OK, Rule Maker investors, today is your last chance to sign up for the Rule Maker Online Seminar, hosted by Tom Gardner and the Rule Maker managers. The month-long, 12-lesson seminar will study the prospects of a half dozen businesses and show investors how to apply the simple Rule Maker criteria. We're not handing out fish here; we're showing you one way to bait the hook. Come have some fun, develop your ability to think critically about investing, and interact with your peers and Rule Maker managers on the discussion boards. Hope to see you there.

Now, on to today's topic: When is a successful company a bad investment?

Many Wall Street darlings have fallen from grace, including IBM (NYSE: IBM), Digital Equipment Corporation -- now part of Compaq (NYSE: CPQ) -- Apple (Nasdaq: AAPL), SGI (NYSE: SGI), and Oxford Health (Nasdaq: OXHP). Sometimes they recover, sometimes they crash and burn, but why do they stall out in the first place? This is at the very essence of Rule Makerdom. We're looking for companies that get to the top of the heap and stay there. Those that don't have either lost their "Makerness," or they never had it in the first place. In either case, once you are convinced that a company is not a Rule Maker, and you own it, you can, without equivocation or mental evasion, move elsewhere.

We have introduced a rule here, called the "Four-for-Four," which says that if a company fails four out of the six quantitative Rule Maker criteria for four consecutive quarters, it is eligible for sale from the official Rule Maker Portfolio. Your guidelines may differ, but the concept is simple -- some companies are pretenders, and some companies lose their edges. Once identified, they should be avoided like the plague. Only on rare occasions do former Rule Makers come back.

IBM, Digital Equipment Corporation, and Apple were all bad investments at one time or another. In 1992, IBM's stock dropped 75%. Apple's stock sulked for years. And DEC fell so far it was bought out by Compaq. What happened? IBM was king of the mainframes. When Digital Equipment Corporation came out with the VAX minicomputer that undercut IBM's mainframe business, IBM made a common mistake: It focused on the most profitable large accounts that a minicomputer just couldn't handle. This sort of upward retreat to the high end of the market sacrifices volume and diversity in the name of profits, and can easily reduce a once-mighty empire to a niche market. Paying attention to where the money is doesn't mean you can ignore where the customers are.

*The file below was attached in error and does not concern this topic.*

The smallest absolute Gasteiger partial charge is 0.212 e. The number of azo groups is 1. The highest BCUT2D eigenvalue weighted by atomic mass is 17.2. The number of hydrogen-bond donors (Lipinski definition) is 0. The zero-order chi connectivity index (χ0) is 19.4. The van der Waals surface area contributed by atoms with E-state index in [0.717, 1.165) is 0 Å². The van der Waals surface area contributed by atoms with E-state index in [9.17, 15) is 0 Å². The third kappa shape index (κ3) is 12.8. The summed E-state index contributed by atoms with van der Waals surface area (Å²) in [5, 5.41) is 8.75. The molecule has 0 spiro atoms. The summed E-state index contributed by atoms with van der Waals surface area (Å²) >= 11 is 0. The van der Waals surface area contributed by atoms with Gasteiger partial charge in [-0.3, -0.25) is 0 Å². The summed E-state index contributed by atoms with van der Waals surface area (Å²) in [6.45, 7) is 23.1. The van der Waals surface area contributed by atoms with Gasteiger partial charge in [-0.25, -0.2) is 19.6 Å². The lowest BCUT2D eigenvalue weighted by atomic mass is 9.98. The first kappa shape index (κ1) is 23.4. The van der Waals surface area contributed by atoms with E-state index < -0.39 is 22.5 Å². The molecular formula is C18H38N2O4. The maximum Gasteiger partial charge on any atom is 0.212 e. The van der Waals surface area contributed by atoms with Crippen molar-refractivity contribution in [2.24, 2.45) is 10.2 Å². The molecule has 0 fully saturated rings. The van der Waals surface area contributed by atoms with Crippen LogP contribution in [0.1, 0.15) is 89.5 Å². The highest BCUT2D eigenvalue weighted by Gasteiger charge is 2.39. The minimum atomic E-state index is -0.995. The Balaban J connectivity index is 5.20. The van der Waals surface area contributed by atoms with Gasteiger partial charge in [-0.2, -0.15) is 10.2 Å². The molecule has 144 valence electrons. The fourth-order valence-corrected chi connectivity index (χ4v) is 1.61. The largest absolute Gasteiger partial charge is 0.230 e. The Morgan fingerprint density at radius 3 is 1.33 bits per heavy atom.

When Apple brought forth the personal computer and started nibbling away at DEC's low end, IBM saw DEC perform the same upward retreat it had done and realized this was a bad thing. Luckily for IBM, it realized its predicament early enough to do something about it. First it tried to jump on board the PC revolution, but this merely gave rise to thousands of clones of the "IBM PC," all cheaper than IBM's own offering. A cheap commodity market simply couldn't provide IBM with the margins it was used to. Instead IBM underwent a costly reorganization that caused its stock to crash 75% in 1992, but allowed IBM to become the service-based solutions provider it is today.

DEC was too busy stealing market share from IBM's mainframes to realize or care that PCs were doing the same thing to its minicomputers. Why waste time defending the low end when the high end has room for expansion? Symbolically, DEC's shriveled carcass was eventually purchased by Compaq, the largest maker of the PCs that had consumed its market share.

Apple faded from the limelight when its visionary (if egomaniacal) founder, Steve Jobs, was ousted by the board for financial irresponsibility. Their choice was to replace an innovative leader and salesman with a person much more adept at bean counting than managing a company with such huge needs for research and development. The point is, understanding finances is vital to running a business, but it's no substitute for an understanding of what the company does for a living.

Apple's strengths have always been unique products, a well-marketed brand, and loyal customers. It survived in a viciously competitive commodity marketplace because that's not where it competed: It wasn't just another PC. Without a visionary leader, it WAS just another PC, and the company drifted rudderless for years. Eventually, the board realized that managing money well wasn't useful if there wasn't any income to manage, and they begged Steve Jobs, on their hands and knees, to come back.

SGI virtually owned a market niche -- high-end graphics workstations -- but it wanted to expand. To do so, it bought Cray supercomputers, another big iron manufacturer nibbled to death by the PC revolution. Unfortunately, digesting Cray brought SGI all the growing pains Salomon Brothers once felt, and SGI spent literally years focusing on the Cray acquisition and ignoring its core business. By the time it was ready to bring Cray's technology to its graphics workstation market, most of the customers were long gone.

Finally, the lesson from Oxford Health is a simple one. Fraud. The management of that company lied to investors, and when the deception unraveled the stock crashed. The people who run a company are vital to that company's success, and if we don't want to partner with management, we shouldn't invest in the company.

We believe that there are as few as 50 true Rule Makers in all of commerce. Over time, some make it to the top and then get blown back off either through their own poor judgment, superior competition, missed inflection points, or a combination of these and other reasons. Rule Making is not static, just as Rule Makers should not be considered self-fulfilled prophesies.

Fool on!